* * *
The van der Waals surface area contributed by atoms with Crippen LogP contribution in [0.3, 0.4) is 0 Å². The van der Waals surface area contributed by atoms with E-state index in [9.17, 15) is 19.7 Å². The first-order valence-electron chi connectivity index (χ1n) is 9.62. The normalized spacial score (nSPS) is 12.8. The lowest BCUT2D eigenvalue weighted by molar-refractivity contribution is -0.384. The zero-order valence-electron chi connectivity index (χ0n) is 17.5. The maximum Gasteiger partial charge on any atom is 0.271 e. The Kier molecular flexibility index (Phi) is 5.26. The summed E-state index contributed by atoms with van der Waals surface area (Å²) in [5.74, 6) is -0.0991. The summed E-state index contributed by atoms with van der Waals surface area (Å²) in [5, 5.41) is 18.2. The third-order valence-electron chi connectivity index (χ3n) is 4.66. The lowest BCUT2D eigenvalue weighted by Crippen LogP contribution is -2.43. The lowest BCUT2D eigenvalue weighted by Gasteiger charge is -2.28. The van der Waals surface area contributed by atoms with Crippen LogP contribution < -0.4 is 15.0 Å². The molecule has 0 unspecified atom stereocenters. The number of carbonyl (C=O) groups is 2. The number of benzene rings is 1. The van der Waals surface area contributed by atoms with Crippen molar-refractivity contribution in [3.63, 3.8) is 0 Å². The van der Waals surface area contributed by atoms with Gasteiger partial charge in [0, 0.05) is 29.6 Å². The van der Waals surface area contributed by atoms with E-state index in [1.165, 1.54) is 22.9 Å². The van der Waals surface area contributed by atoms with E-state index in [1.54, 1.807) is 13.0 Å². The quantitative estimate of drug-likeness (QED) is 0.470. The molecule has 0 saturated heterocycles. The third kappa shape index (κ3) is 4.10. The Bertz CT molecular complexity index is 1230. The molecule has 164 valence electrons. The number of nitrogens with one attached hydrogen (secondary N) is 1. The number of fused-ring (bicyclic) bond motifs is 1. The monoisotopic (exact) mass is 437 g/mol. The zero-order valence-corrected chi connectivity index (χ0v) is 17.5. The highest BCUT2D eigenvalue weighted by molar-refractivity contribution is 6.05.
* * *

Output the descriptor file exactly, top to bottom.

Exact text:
The van der Waals surface area contributed by atoms with Crippen LogP contribution in [0.3, 0.4) is 0 Å². The van der Waals surface area contributed by atoms with E-state index in [9.17, 15) is 19.7 Å². The first-order valence-electron chi connectivity index (χ1n) is 9.62. The normalized spacial score (nSPS) is 12.8. The lowest BCUT2D eigenvalue weighted by molar-refractivity contribution is -0.384. The zero-order valence-electron chi connectivity index (χ0n) is 17.5. The maximum Gasteiger partial charge on any atom is 0.271 e. The Kier molecular flexibility index (Phi) is 5.26. The summed E-state index contributed by atoms with van der Waals surface area (Å²) in [5.74, 6) is -0.0991. The summed E-state index contributed by atoms with van der Waals surface area (Å²) in [5, 5.41) is 18.2. The third-order valence-electron chi connectivity index (χ3n) is 4.66. The lowest BCUT2D eigenvalue weighted by Crippen LogP contribution is -2.43. The lowest BCUT2D eigenvalue weighted by Gasteiger charge is -2.28. The van der Waals surface area contributed by atoms with Crippen LogP contribution < -0.4 is 15.0 Å². The molecule has 0 unspecified atom stereocenters. The number of carbonyl (C=O) groups is 2. The number of benzene rings is 1. The van der Waals surface area contributed by atoms with Crippen molar-refractivity contribution in [3.63, 3.8) is 0 Å². The van der Waals surface area contributed by atoms with Gasteiger partial charge in [0, 0.05) is 29.6 Å². The van der Waals surface area contributed by atoms with E-state index in [1.165, 1.54) is 22.9 Å². The van der Waals surface area contributed by atoms with E-state index in [1.54, 1.807) is 13.0 Å². The quantitative estimate of drug-likeness (QED) is 0.470. The molecule has 0 saturated heterocycles. The third kappa shape index (κ3) is 4.10. The Bertz CT molecular complexity index is 1230. The molecule has 164 valence electrons. The number of nitrogens with one attached hydrogen (secondary N) is 1. The number of fused-ring (bicyclic) bond motifs is 1. The monoisotopic (exact) mass is 437 g/mol. The zero-order valence-corrected chi connectivity index (χ0v) is 17.5. The highest BCUT2D eigenvalue weighted by molar-refractivity contribution is 6.05.